The Kris Bryant Rises … Probably

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The Kris Bryant Rises … Probably

Chicago Cubs

You know what stinks? Not being able to kick back and enjoy the Cubs recent run on wins (12 in their last 17 tries), because I’ve got longer-term, bigger-picture things locking my mind up. It’s bumming me out.

In particular, the current story arc of one Cubs player is throwing me for a loop.

By now, you should already know why, but in case you forgot the story: Kris Bryant was off to an extremely hot start last season – better, in fact, than he had ever been in his entire career (169 wRC+ through the first seven weeks) – when he decided to check out the Gotham City Opera with his parents on May 19th. After quickly getting bored – because it’s the opera – Bryant and his parents decided to leave out a side door and into an alley, where they were met by some muggers. Bryant eventually fought them off, but not in time to save his parents … and his shoulder hasn’t been the same ever since.

You know, it’s possible it was a headfirst slide into first base. In any case …

2018 Slash Line

Until May 19: .305/.427/.583 (169 wRC+)
After May 19: .252/.338/.382 (96 wRC+)

Bryant, of course, said he healed up fully (with the help of a radioactive spider bite) over the offseason, but when you look at his overall slash line, it’s easy to be underwhelmed: .229/.353/.417 (108 wRC+), even if it is above average.

But there has been some signs of life lately and you can read all about them in Jay Jaffe’s latest at FanGraphs: Kris Bryant May Have Turned the Corner.

I’m not sure I can go quite as far as Jaffe and proclaim any corners turned, but it is obviously good to learn that his first home run of the Diamondbacks series on Friday was his hardest-hit homer since the middle of July … 2017 (111.1 MPH exit velocity). And I was equally pleased to learn that with his double on Saturday and opposite-field home run on Sunday, Bryant has collected extra-base hits in three straight games for this first time since the three days leading into the opera last season.

Of course, it’s not all good news – because it never is. Bryant’s groundball rate is up quite a bit this season, especially when he pulls the ball, which is very un-Bryant-like and extremely unproductive. Worse, even when he does manage to pull the ball in the air (i.e. his power stroke), Bryant’s production is literally half of what it was in the past – indicating that he isn’t currently generating as much power as he may once have. That’s a pretty tough pill to swallow, but it’s not exactly unbelievable given everything that’s happened with his shoulder.

It’s also not necessarily permanent, nor is it some sort of death sentence. As Jaffe points out, Bryant seems to be evolving. Be it by choice or circumstance, Bryant is going to the opposite field a lot more this season (32%) than he has through the first four years of his career (roughly 21.5%) and he’s producing far more when he does.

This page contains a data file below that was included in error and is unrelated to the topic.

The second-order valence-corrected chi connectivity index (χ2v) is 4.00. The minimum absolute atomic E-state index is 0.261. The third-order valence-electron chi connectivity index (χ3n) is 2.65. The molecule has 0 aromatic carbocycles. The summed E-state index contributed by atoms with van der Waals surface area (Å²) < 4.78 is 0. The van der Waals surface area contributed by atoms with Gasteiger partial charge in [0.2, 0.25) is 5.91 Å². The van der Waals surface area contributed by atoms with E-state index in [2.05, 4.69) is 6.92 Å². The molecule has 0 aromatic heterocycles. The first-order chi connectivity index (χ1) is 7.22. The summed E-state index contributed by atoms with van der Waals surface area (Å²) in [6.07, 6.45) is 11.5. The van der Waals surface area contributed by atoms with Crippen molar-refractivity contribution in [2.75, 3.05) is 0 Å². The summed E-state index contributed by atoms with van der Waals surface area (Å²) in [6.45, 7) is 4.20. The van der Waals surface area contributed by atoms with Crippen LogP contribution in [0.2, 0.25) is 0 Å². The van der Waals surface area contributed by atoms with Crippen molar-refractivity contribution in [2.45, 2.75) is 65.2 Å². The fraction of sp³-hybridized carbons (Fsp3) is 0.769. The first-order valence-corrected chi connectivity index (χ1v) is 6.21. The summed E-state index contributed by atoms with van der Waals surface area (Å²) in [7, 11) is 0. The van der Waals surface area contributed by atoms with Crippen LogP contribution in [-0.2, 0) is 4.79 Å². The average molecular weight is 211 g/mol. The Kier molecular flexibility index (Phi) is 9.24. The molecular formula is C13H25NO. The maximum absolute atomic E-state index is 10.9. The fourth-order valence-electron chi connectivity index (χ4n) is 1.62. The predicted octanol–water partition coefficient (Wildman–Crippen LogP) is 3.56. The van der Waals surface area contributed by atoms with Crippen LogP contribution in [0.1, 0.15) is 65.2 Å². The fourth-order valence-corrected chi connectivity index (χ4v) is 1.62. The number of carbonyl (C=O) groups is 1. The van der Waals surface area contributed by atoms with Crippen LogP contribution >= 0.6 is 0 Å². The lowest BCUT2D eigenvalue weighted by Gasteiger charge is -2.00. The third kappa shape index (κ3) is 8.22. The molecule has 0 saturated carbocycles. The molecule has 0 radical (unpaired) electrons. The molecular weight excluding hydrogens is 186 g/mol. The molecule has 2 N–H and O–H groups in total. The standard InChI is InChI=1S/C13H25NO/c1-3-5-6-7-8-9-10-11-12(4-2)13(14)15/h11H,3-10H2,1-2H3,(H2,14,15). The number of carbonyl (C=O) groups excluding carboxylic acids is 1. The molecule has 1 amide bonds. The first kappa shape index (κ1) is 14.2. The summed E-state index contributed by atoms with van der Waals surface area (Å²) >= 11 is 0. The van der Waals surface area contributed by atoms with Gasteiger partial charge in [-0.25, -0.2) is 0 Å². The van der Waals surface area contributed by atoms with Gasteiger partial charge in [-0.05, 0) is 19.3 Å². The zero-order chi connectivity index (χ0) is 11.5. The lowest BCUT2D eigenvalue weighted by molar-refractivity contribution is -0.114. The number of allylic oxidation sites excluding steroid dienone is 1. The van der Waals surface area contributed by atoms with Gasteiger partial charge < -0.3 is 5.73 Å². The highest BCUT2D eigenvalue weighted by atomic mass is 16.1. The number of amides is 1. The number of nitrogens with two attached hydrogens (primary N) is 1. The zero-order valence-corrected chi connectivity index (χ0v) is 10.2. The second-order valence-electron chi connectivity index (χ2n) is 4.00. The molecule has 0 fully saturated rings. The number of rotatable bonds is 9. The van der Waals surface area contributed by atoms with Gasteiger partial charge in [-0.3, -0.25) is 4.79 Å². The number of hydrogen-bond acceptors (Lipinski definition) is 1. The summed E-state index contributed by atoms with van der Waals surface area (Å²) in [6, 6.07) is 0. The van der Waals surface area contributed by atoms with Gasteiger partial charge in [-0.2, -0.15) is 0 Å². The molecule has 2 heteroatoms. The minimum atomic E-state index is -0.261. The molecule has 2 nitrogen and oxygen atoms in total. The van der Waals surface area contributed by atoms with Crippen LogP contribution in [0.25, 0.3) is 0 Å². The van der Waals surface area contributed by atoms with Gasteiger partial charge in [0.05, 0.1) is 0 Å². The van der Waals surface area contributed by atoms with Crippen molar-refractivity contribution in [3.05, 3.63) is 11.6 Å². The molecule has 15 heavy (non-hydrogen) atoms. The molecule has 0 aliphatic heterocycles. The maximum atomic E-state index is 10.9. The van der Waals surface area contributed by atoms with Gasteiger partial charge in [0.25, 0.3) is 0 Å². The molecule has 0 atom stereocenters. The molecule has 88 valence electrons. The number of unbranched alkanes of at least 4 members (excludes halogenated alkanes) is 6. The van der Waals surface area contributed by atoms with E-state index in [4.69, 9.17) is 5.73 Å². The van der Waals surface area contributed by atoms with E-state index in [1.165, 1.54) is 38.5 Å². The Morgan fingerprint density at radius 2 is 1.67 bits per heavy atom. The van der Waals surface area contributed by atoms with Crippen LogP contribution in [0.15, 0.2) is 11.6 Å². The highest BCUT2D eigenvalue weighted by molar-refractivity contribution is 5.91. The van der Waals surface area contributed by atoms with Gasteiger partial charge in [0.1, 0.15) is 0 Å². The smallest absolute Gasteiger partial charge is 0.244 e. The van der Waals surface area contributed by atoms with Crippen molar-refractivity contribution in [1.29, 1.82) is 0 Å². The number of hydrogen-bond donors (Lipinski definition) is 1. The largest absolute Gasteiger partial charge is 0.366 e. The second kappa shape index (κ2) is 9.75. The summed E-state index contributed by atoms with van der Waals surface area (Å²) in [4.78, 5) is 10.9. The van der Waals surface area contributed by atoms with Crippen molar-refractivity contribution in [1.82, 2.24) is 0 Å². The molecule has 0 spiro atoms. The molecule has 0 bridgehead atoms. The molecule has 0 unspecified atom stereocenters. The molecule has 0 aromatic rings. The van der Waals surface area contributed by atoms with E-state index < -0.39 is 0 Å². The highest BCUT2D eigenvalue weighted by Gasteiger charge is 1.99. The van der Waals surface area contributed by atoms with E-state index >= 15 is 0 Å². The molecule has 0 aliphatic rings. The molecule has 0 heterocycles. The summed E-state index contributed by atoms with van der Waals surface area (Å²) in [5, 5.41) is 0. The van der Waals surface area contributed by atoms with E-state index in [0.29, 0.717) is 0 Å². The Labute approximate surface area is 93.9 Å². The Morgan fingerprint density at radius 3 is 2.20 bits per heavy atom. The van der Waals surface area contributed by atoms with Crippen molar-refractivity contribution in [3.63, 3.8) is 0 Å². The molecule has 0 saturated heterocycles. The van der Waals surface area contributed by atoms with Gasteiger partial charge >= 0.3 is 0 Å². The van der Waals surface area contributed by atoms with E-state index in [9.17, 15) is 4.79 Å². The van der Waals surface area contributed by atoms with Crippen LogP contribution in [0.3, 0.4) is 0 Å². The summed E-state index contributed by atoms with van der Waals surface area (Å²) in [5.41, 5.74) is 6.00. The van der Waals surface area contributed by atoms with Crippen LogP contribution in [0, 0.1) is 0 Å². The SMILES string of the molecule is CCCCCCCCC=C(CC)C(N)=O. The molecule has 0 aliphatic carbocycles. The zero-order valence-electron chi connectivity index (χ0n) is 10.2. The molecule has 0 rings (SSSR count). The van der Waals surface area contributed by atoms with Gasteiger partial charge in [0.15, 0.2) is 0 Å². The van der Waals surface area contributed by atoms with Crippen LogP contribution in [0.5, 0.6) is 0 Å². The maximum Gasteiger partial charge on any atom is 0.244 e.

But here’s the thing, I don’t see that as the happy endgame for Bryant. I don’t think he’s suddenly going to start pulling the ball less, going the opposite way more, and just trying to make that his new style. Instead, I think that’s more the product of a good, more familiar approach at the plate – something we may have seen develop slowly over the course of the entire season. Check this out.

Kris Bryant has played in 25 games this season, totaling 116 plate appearances along the way. If I split that in half (closest I could get in FanGraphs was his first 56 PAs (12 games) and his second 60 PAs (13 games)), these are the results:

2019 Slash Line

Until April 11: .224/.321/.367 (87 wRC+)
After April 11: .234/.383/.468 (128 wRC+)

So first and foremost: good, good.

Bryant has actually been 28% better than the league average hitter over the past few weeks. And it’s not just the results, nearly all of his peripherals are supporting the improved performance.

Walk rate: 10.7% vs. 13.3%
K-rate: 25.0% vs. 13.3%
BABIP: .294 vs. .237
GB-rate: 48.6% vs. 32.5%
FB-rate: 31.4% vs. 50.0%
Hard-hit rate: 31.4% vs .42.5%

Bryant is walking more, striking out less, hitting the ball harder, and hitting the ball in the air more. And despite the harder contact, his BABIP has dropped from an already uncharacteristically and unsustainably low .294 to an even more ridiculous .237. Given that Bryant is at .341 for his career with a 35.9% hard-hit rate, I think it’s fair to say he’s been extremely unlucky all season long, but especially so in these last few weeks … again, when he’s been 28% better than the league average hitter.

So where does that leave us? Well, I was never really worried about Bryant, even as I was frustrated by what I was seeing at the plate, but now, I’m not concerned at all. I always figured he’d straighten himself out at the plate – he’s too good of a hitter not to – but now I feel like that process is already WELL underway. After all, he’s been far better than the league average hitter for half of his 2019 season and if it weren’t for some unusually bad BABIP luck (not only based his career numbers, but how well he’s hitting the ball *this season*) he’d probably look even better.

And when you can throw in matching strikeout and walk rates with a ton of hard contact? I just don’t know what to say other than I think he might already be fine. Just keep him away from the opera, and the MVP-caliber numbers will return.

(Photo by Jamie Squire/Getty Images)

Author: Michael Cerami

Michael Cerami is the butler to a wealthy werewolf off the coast of Wales and a writer at Bleacher Nation. You can find him on Twitter at @Michael_Cerami